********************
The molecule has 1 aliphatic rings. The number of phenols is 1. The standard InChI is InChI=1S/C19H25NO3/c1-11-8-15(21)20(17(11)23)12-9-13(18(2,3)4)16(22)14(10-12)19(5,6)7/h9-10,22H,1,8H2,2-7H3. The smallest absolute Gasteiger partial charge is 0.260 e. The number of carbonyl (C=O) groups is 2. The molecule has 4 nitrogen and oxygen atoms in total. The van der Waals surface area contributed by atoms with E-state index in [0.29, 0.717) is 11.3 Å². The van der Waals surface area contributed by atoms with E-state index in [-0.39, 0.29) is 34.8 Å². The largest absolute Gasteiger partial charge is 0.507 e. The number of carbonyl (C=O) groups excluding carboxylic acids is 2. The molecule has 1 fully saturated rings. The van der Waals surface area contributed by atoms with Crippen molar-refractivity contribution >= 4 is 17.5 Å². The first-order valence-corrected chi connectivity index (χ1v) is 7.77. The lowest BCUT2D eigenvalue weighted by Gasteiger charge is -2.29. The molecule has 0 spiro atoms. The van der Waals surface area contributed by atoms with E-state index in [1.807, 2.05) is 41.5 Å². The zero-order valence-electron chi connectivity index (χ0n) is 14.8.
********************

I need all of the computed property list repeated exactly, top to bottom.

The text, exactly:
The molecule has 1 aliphatic rings. The number of phenols is 1. The standard InChI is InChI=1S/C19H25NO3/c1-11-8-15(21)20(17(11)23)12-9-13(18(2,3)4)16(22)14(10-12)19(5,6)7/h9-10,22H,1,8H2,2-7H3. The smallest absolute Gasteiger partial charge is 0.260 e. The number of carbonyl (C=O) groups is 2. The molecule has 4 nitrogen and oxygen atoms in total. The van der Waals surface area contributed by atoms with E-state index in [0.29, 0.717) is 11.3 Å². The van der Waals surface area contributed by atoms with E-state index in [-0.39, 0.29) is 34.8 Å². The largest absolute Gasteiger partial charge is 0.507 e. The number of carbonyl (C=O) groups excluding carboxylic acids is 2. The molecule has 1 fully saturated rings. The van der Waals surface area contributed by atoms with Crippen molar-refractivity contribution >= 4 is 17.5 Å². The first-order valence-corrected chi connectivity index (χ1v) is 7.77. The lowest BCUT2D eigenvalue weighted by Gasteiger charge is -2.29. The molecule has 0 spiro atoms. The van der Waals surface area contributed by atoms with E-state index in [1.807, 2.05) is 41.5 Å². The zero-order valence-electron chi connectivity index (χ0n) is 14.8.